Carrie Shead

For many years during the mid-nineteenth century Carrie Shead ran a school for young ladies in the family home on the Chambersburg Pike, just west of Gettysburg in southern central Pennsylvania.

On the morning of July 1, 1863, Carrie sent the students home at the first sound of gunfire. That afternoon, the Battle of Gettysburg engulfed her home, as Union forces began to fall back from Seminary Ridge.

Colonel Charles Wheelock of the 97th New York Infantry ran into the Shead house, closely followed by several Confederate soldiers intent on taking him prisoner. He fled down to the cellar, but the Rebels followed him. Carrie went, too, pleading for a stop to further bloodshed.

When the Confederates called for his surrender, Colonel Wheelock refused to hand over his sword. Cornering the good colonel, a Confederate sergeant drew his revolver and demanded that Wheelock give up his sword.

“I’ll not surrender my sword to a Rebel,” he replied.

“Surrender your sword, or I will shoot you.”

“Shoot!” Wheelock said.

Just then, a second group of Rebels came thundering down the stairs, herding some Yankee prisoners before them. Carrie seized the opportunity and hid Wheelock’s sword in the folds of her skirt.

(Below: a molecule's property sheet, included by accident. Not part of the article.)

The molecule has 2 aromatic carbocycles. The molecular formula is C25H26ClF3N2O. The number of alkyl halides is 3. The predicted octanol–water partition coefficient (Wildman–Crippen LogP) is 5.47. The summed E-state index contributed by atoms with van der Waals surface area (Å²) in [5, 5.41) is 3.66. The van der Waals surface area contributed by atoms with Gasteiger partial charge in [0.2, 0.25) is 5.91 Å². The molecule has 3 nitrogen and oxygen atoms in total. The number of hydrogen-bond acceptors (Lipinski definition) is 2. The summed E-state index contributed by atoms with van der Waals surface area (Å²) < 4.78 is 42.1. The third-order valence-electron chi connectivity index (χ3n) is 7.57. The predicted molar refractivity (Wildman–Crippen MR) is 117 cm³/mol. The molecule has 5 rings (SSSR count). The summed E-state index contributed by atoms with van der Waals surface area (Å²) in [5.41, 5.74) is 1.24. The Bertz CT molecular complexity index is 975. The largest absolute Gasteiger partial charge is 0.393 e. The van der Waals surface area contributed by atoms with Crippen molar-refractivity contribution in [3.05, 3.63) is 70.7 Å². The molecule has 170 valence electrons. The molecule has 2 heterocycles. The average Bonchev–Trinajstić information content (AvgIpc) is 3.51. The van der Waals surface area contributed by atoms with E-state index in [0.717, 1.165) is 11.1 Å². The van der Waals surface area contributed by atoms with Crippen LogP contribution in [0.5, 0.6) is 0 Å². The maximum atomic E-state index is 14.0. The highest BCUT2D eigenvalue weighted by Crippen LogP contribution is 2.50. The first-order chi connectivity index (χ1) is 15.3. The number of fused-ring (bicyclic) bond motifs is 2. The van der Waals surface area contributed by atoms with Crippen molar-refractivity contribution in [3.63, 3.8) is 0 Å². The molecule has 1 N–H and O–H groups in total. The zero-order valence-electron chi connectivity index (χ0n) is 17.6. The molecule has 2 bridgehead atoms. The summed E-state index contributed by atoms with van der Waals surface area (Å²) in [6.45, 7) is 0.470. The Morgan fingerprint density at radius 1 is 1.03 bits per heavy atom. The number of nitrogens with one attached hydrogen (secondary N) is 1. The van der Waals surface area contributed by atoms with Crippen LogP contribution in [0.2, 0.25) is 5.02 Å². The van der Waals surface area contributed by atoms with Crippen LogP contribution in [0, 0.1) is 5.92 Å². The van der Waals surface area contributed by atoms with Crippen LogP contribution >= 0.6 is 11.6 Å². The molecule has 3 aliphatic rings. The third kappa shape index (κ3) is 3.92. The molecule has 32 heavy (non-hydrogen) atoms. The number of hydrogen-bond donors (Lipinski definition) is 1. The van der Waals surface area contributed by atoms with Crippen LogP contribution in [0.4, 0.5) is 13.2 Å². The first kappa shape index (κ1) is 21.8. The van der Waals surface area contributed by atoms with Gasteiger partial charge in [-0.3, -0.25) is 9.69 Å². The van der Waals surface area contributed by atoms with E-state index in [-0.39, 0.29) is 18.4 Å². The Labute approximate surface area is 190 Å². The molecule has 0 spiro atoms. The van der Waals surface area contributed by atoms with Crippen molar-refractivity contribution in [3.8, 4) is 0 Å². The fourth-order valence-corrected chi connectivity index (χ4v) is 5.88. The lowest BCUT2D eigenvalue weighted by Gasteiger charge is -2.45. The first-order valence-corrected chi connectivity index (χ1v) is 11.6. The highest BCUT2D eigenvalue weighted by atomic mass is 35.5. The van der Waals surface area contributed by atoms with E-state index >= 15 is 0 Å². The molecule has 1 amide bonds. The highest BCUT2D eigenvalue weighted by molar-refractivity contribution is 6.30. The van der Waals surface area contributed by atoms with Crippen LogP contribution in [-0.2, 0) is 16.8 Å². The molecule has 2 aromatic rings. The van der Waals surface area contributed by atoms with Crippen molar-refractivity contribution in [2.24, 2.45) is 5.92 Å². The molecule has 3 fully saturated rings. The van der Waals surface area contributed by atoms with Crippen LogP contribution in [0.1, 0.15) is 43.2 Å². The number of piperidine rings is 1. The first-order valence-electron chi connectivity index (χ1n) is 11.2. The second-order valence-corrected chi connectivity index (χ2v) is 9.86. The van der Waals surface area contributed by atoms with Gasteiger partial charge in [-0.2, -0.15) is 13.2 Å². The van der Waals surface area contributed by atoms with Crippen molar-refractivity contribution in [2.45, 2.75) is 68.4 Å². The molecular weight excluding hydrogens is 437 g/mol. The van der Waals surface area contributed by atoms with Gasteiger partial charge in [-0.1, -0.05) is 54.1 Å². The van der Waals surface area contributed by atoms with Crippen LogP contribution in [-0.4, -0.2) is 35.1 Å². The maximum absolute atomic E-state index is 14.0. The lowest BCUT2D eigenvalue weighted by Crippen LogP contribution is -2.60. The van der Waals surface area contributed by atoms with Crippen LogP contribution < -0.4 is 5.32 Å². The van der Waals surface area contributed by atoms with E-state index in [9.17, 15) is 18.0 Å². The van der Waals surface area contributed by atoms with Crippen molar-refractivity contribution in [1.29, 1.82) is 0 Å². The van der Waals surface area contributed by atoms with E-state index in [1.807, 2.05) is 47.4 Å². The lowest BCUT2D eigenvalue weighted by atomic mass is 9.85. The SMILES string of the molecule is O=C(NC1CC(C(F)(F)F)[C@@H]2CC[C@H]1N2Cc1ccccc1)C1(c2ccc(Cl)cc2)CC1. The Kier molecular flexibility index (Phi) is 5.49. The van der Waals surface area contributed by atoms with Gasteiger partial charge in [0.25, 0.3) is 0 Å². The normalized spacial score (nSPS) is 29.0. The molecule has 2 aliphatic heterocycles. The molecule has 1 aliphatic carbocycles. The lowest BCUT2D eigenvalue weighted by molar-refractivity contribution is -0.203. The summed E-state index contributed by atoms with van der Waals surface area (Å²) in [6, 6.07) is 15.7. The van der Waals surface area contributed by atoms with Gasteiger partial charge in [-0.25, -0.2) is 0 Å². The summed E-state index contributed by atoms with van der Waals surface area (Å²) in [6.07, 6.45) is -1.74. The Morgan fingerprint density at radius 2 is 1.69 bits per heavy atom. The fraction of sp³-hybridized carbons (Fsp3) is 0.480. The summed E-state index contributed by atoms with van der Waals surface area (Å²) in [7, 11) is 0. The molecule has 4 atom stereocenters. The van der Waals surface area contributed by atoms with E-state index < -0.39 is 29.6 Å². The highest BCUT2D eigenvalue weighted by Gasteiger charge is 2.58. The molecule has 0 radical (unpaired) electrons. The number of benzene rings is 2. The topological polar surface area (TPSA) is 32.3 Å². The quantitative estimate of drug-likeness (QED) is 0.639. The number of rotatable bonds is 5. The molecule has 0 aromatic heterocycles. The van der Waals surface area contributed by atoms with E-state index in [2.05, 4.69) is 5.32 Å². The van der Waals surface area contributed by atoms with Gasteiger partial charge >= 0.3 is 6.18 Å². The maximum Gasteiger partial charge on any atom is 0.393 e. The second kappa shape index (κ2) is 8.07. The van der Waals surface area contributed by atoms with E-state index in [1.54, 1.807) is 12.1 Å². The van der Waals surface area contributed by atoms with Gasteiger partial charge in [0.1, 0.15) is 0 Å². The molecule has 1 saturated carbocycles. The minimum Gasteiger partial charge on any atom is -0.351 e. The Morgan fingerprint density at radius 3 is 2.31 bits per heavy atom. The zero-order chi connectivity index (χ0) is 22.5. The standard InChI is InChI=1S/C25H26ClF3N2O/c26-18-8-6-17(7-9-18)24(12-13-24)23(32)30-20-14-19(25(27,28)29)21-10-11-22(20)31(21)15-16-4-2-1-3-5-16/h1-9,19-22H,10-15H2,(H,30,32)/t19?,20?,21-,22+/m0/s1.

After a moment’s confusion the sergeant renewed his demand for Wheelock’s sword. It was gone, Wheelock said, taken by one of the other Confederate soldiers. The sergeant went off angrily, deprived of a souvenir.

Wheelock and the other prisoners were herded outside of town, but during the night he managed to escape. Several days later he returned to the Shead house to pay his compliments to Carrie and recover his sword.

Private Asa Hardman of the 3rd Indiana Cavalry had fought all morning along Seminary Ridge. The Shead house also provided him with temporary shelter, but he was taken prisoner by the Rebels. Eventually exchanged, Hardman also paid a return visit to the Sheads, to marry Carrie’s sister, Louisa.

Copyright © 2007 Maggie MacLean

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